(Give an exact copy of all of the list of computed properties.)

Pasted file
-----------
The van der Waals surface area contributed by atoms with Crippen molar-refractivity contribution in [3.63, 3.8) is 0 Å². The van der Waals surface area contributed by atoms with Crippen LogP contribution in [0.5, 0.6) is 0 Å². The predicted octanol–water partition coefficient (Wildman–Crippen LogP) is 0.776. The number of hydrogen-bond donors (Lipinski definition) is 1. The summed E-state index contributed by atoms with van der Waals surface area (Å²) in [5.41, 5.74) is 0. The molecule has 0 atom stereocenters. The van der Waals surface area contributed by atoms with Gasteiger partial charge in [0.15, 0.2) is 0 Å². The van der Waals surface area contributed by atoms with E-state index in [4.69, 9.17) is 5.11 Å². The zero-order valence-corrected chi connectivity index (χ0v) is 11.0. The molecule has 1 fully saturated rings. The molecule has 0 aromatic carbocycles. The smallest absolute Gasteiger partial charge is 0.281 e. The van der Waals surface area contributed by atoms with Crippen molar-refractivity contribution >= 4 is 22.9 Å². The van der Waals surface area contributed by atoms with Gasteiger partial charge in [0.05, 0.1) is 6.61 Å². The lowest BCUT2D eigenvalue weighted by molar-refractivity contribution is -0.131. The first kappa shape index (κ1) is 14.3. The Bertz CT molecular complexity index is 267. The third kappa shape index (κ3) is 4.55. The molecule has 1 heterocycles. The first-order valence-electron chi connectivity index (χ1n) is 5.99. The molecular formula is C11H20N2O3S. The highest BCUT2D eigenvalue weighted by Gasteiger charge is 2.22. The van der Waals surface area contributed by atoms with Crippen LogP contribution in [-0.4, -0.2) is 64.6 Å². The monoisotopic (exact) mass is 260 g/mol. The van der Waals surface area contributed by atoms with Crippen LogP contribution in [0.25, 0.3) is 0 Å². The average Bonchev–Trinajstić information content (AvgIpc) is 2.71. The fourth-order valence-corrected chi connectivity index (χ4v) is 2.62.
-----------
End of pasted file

The van der Waals surface area contributed by atoms with Crippen molar-refractivity contribution in [3.63, 3.8) is 0 Å². The van der Waals surface area contributed by atoms with Crippen LogP contribution in [0.5, 0.6) is 0 Å². The predicted octanol–water partition coefficient (Wildman–Crippen LogP) is 0.776. The number of hydrogen-bond donors (Lipinski definition) is 1. The summed E-state index contributed by atoms with van der Waals surface area (Å²) in [5.41, 5.74) is 0. The molecule has 0 atom stereocenters. The van der Waals surface area contributed by atoms with Gasteiger partial charge in [0.15, 0.2) is 0 Å². The van der Waals surface area contributed by atoms with E-state index in [4.69, 9.17) is 5.11 Å². The zero-order valence-corrected chi connectivity index (χ0v) is 11.0. The molecule has 1 fully saturated rings. The molecule has 0 aromatic carbocycles. The smallest absolute Gasteiger partial charge is 0.281 e. The van der Waals surface area contributed by atoms with Crippen molar-refractivity contribution >= 4 is 22.9 Å². The van der Waals surface area contributed by atoms with Gasteiger partial charge in [0.05, 0.1) is 6.61 Å². The lowest BCUT2D eigenvalue weighted by molar-refractivity contribution is -0.131. The first kappa shape index (κ1) is 14.3. The Bertz CT molecular complexity index is 267. The third kappa shape index (κ3) is 4.55. The molecule has 1 heterocycles. The first-order valence-electron chi connectivity index (χ1n) is 5.99. The molecular formula is C11H20N2O3S. The highest BCUT2D eigenvalue weighted by Gasteiger charge is 2.22. The van der Waals surface area contributed by atoms with Crippen LogP contribution in [-0.4, -0.2) is 64.6 Å². The monoisotopic (exact) mass is 260 g/mol. The van der Waals surface area contributed by atoms with Crippen LogP contribution in [0.25, 0.3) is 0 Å². The average Bonchev–Trinajstić information content (AvgIpc) is 2.71. The fourth-order valence-corrected chi connectivity index (χ4v) is 2.62.